Lost Tribe Sound
This should be mandatory listening early on in school, to help kids learn about the furthest depths of their emotions. Music and more so vibration seem the perfect vehicle for this and RAF is tapped in. Shake some shit loose, cry a little...it's healthy.
We find ourselves increasingly in a swell of solastalgia. Day to day, a vision of what might come to pass builds; one dystopian impression at a time. Solastalgia is not a new phenomena however, rather it has haunted us over the centuries. Change has never been humanities’ strong suit, but it has been our shadow. The perpetual ruptures in what we know and how we live are an inevitability; time takes no prisoners, no matter how tightly we might grasp things from moment to moment.
It’s here, at this fractious nexus of unpredictability and an absence of control that Rafael Anton Irisarri has created his latest work. Building on the echoes of landscape that guided his previous Room40 editions, Solastalgia imagines that which is not yet known. It traces possible terminus points for futures that many of us will not live to see. Utilising a range of unexpected variables, automations and uncontrolled systems in the creation of the recordings, Irisarri has developed a new approach to his work, seamlessly weaving together intense layers of texture and saturated harmony.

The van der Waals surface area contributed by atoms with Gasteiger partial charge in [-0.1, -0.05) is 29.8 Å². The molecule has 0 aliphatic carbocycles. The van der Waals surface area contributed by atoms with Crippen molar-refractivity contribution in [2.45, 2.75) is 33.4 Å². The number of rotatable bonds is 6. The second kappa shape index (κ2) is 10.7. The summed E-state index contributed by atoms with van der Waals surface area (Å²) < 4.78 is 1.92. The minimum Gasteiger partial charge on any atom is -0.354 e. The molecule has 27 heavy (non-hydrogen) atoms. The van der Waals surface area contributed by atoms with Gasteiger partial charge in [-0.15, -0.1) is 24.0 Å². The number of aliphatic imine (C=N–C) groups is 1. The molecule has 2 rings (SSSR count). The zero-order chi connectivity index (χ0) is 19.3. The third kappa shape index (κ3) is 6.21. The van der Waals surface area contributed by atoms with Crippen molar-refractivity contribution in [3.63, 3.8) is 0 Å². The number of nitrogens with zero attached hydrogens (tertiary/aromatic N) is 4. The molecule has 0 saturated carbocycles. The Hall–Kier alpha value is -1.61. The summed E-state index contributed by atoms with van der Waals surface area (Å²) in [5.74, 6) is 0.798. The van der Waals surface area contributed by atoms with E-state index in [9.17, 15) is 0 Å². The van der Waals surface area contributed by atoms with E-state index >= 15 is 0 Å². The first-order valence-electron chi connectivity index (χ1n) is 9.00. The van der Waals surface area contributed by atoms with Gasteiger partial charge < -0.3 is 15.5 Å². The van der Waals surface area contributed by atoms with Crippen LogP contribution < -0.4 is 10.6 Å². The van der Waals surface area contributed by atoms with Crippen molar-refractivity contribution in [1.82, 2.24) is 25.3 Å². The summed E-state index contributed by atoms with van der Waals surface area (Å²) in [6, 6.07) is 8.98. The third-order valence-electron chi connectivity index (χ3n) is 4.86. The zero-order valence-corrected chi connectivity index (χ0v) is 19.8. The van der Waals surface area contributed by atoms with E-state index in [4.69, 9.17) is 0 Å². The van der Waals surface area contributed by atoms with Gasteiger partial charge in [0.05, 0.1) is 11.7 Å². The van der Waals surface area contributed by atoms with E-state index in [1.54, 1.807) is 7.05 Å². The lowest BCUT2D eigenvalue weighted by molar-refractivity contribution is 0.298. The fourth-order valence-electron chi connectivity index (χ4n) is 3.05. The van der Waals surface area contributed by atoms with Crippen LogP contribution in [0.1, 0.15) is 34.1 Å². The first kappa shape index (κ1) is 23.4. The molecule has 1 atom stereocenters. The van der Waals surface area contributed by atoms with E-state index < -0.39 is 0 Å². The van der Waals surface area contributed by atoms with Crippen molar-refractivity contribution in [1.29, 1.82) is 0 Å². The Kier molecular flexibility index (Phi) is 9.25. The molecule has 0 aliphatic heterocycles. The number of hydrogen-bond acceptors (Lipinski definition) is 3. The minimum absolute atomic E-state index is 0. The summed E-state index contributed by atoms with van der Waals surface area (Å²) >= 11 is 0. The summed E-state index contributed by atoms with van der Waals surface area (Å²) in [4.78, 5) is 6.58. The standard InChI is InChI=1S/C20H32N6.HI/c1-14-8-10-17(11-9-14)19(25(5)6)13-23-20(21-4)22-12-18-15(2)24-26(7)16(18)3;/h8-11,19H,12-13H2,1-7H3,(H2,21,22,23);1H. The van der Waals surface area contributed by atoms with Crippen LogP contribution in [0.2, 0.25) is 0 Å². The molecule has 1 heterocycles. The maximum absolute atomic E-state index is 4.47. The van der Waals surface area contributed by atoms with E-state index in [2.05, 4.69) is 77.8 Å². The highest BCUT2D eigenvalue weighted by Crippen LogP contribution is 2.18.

Within these works, distant melodies emerge and in their wake the listeners’ focus shifts again and again. A never ending loop of the unconscious feeding into the conscious is formed. Whilst the skeletal form of pieces such as 'Coastal Trapped Disturbance' might remain, the organic matter that is the body of the music is in a process of persistent transformation. These subconscious variations morph the pieces from within. This is a record of sublimation, and dwells in states of transition and becoming.
Recorded in two suites (one released on LP and the other available initially only on limited edition cassette) , each section is a distorted mirror reflection of the other. Solastalgia stands as a landmark undertaking for Irisarri, it encourages us to remain unsettled and attentive in the moment, and prompts us to listen deeper and imagine what lies beyond or in excess of our expectations.
Mesmerizing, hypnotic, scary, sad, and beyond fantastic. For some reason my mind plays a visual of a serial killer located in a dark, dirty, dank and disgusting bottom floor in an abandoned metal asylum hacking victims apart wearing a slight grin while this album plays in the background. I know that's not what this album is intended for. Perhaps I watch one too many horror movies. But then again, my avatar speaks volumes. D dihmonik